Debate on the 2019 Appropriations Bill by Cde Xolisile Qayiso (MP) in the National Assembly

23 July 2019

The past 25 years shows that we have made remarkable strides in meeting the aspirations of our people for a Better Life for All. The Appropriation Bill ensures greater focus on confronting problems facing the nation through the implementation of the programmes announces by President Ramaphosa during his 2018 and 2019 SONA speeches. Implemented effectively, this Appropriation Bill provides a platform for renewal, inclusive growth and job creation; directs spending to our most pressing national priorities that of education, implementing the early childhood development (ECD) agenda announced by President, protecting the vulnerable and investing in enablers of inclusive growth.

The Appropriation Bill is in line with the 2019/20 budget designed by the ANC government to cure our country of the corrosive effects of corruption and to restore the integrity of our institutions. The Budget moderates spending and raises the revenues required to contain the growth in national debt, whilst minimizing the negative effects on growth. The Budget presents a roadmap to maintaining the integrity of our public finances, while protecting social services. As stated by the President, “as social partners, we are restoring the bonds of trust, dialogue and cooperation”.

Government spending is allocated to function groups according to their general purpose. The largest function group is learning and culture, which receives an allocation of R1.24 trillion, or 24.1 per cent of consolidated expenditure, over the MTEF period. The learning and culture, social development, health and community development functions make up more than half of government expenditure.  The function with the fastest-growing allocation is community development, which grows from R186.4 billion in 2018/19 to R243.7 billion in 2021/22, at an annual rate of 9.3 per cent. This includes funding for free basic services and human settlements.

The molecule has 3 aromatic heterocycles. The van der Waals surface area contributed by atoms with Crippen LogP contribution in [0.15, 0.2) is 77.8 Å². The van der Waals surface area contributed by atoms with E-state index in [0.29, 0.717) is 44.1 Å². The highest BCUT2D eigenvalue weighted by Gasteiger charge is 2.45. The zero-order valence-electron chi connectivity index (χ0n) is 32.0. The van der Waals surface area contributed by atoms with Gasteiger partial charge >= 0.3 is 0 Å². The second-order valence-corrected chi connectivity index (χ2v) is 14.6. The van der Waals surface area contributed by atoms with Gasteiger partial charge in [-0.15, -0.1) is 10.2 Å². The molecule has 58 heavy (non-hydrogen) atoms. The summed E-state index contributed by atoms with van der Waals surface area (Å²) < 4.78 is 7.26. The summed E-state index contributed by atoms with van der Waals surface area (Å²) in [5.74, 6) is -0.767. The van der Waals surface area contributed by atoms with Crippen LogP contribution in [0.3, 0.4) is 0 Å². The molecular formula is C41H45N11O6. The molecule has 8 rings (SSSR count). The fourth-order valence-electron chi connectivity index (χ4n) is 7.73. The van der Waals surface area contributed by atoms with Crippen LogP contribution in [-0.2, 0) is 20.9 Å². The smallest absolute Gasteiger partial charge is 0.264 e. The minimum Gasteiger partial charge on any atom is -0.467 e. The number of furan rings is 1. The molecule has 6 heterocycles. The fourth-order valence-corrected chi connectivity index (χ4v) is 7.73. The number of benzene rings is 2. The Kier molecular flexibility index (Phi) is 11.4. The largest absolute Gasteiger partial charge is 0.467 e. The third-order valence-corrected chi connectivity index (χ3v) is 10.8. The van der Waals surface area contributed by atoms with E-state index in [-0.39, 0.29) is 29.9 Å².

We acknowledge that the learning and education function receives the largest share of spending. It provides access to basic and higher education, develops skills, provides training and contributes to social cohesion. Priorities in this function include improving school and student housing infrastructure, and providing bursaries for tertiary students from poor and working-class families. Spending grows from R354.8 billion to R442.6 billion over the medium term, at an average annual growth rate of 7.6 per cent.

Basic education accounts for the largest share of expenditure over the MTEF period. On average, employee compensation in provincial education departments absorbs 52.7 per cent of the function’s expenditure and 79 per cent of total provincial education budgets.  The education infrastructure grant is allocated R34.3 billion over the three-year spending period to build new schools and maintain schooling infrastructure. An additional R2.8 billion is allocated to the school infrastructure backlogs grant to replace pit latrines at over 2 400 schools. This grant will also replace 147 inappropriate and unsafe schools, and provide water to 352 schools over the MTEF period.  An amount of R19 billion is provided for learner and teacher support material, and R3.9 billion is allocated to fund 38 000 Funza Lushaka bursaries for prospective teachers in priority subject areas such as mathematics, science and technology. About 9 million learners at over 20 000 schools will receive daily meals through the national school.